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Wisconsin's long-range game grounds Belmont 72-58

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Associated Press
March 18, 2011
— Wisconsin brought its offense out of the deep freeze into the desert, and the thaw was remarkable.

Jon Leuer scored 17 of his 22 points in the second half and the Badgers methodically dispatched Belmont 72-58 on Thursday night, the Badgers’ fifth consecutive NCAA tournament-opening victory. Jordan Taylor added 21 for fourth-seeded Wisconsin (24-8), 14 in the first half.


“I never stopped believing in the team. There was never any doubts there,” said coach Bo Ryan, who has brought Wisconsin to the NCAA tournament each of his 10 seasons there and has won the opener in nine of them. “It’s about what THEY can accomplish is the job of a teacher, a coach, a parent. You put young people in positions, you try to give them what you can.”


The Badgers play No. 5 seed Kansas State (23-10) in Saturday’s third round game of the Southeast Region. K-State beat No. 12 seed Utah State 73-68 in the night’s final game in Tucson.


There was much talk of Belmont, a No. 13 seed, being a surprise tournament team, but the Bruins never hit their stride against the Badgers, who made 12 of 22 3-pointers, led by Taylor’s 5 of 9.


“I thought we defended in this game about as good as we can defend,” Belmont coach Rick Byrd said. “And I’d like to see how many of those were in the last 6 seconds of the shot clock and how many were contested.”


It was an impressive rebirth of the Wisconsin offense after a blowout loss to No. 1 Ohio State, followed by an ugly 36-33 defeat against Penn State in the lowest-scoring game in Big Ten tournament history. Wisconsin was 2 of 21 on 3-pointers in that one.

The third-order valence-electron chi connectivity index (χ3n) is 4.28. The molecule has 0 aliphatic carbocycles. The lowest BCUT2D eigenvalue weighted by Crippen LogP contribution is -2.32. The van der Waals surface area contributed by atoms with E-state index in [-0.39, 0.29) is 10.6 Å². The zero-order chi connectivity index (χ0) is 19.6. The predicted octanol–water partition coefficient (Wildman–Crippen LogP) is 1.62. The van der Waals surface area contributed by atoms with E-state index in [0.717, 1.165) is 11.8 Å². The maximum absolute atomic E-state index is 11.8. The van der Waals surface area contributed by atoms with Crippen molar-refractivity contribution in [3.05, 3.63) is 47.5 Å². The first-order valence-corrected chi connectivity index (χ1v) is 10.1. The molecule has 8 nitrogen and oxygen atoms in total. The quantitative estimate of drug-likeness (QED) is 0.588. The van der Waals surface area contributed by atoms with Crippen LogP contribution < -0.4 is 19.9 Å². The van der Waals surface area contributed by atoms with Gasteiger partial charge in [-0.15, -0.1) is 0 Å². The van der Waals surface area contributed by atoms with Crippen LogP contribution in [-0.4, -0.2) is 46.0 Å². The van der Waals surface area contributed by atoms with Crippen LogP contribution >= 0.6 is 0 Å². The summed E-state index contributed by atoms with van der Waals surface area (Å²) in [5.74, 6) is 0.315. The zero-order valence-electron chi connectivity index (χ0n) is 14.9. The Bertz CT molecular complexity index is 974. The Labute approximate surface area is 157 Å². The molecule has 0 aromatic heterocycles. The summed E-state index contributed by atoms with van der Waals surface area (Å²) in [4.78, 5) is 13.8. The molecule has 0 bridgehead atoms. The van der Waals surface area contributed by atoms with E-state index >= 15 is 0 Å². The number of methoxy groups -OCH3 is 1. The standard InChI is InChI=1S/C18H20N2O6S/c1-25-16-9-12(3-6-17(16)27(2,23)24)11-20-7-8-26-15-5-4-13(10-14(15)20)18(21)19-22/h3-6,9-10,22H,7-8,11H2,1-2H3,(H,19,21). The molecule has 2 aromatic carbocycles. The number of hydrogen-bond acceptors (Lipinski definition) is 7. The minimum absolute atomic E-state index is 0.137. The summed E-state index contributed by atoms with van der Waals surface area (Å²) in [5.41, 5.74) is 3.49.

“We really forgot about the last two games,” Taylor insisted. “As soon as they were over we forgot about them.”


Badgers reserve Mike Bruesewitz sprained his right knee against Penn State and it was uncertain how much he would be able to play. He made two of three 3-pointers, scored eight points and pulled down a career-high nine rebounds in 29 minutes.


But the major damage came from the Badgers’ “big two” of Leuer and Taylor.


“This something we haven’t had to face,” Belmont’s Mike Hedgepeth said, “the ball screens with the five men who can step back and shoot. And, you know, they’re like the best free-throw shooting team in the country.”


Hedgepeth scored 17 and Kerron Johnson 13 for the Atlantic Sun champion Bruins (30-5), still searching for their first NCAA tournament victory after four tries.


Belmont shot 37 percent overall and made only 6 of 22 3-pointers. Starting guards Ian Clark and Drew Hanlen were a combined 2 of 15 from the field.


“We have really good shooters,” Clark said. “We executed our plays, coach called great plays and we ran our stuff, but the shots weren’t falling.”


In a play that epitomized the outcome, Taylor was stuck at the top of the key with the shot clock expiring and let fly with a 3-pointer that hit the mark with 16:57 remaining. Leuer followed with his second turnaround jumper of the half to put Wisconsin up 41-31.


Byrd substituted his entire lineup, not all that unusual for a team that regularly goes 10 deep.


Jordan Campbell made a pair of 3-pointers that cut it to 43-39 with 13:38 to play. But the Bruins from Nashville, Tenn., never got any closer.


Bruesewitz’s 3-pointer started a 13-1 run over the next five minutes that put Wisconsin safely in control at 56-40 on Jared Berggren’s 3-pointer with 8:32 to play. Belmont cut it to 12, but a Wisconsin team that made an NCAA record 82.4 percent of its free throws this season, sealed the victory at the line from there.


The game picked up after an excruciating first 8½ minutes that had Wisconsin ahead 8-7.


Down 25-23 after Kerron Johnson’s reverse layup for Belmont, the Badgers scored the next nine points, all from long-range on 3s by Leuer, Tim Jarmusz and Taylor, to go up 32-25 with 1:36 left in the half.


Wisconsin, a 37 percent 3-point shooting team for the season, made 7 of 14 in the first half to lead 34-27 at the break. They made 5 of 8 3s in the second half. Six players made at least one.


“Any time you lose you want to play better,” Taylor said. “You kind of want to get back on the court. Scoring 33 points is, I mean, it happens I guess, not too often, but obviously it happens. We were just excited to get back on the floor. As you can see, guys were ready to relish this challenge of knocking down shots and we had a number of guys do that today.”



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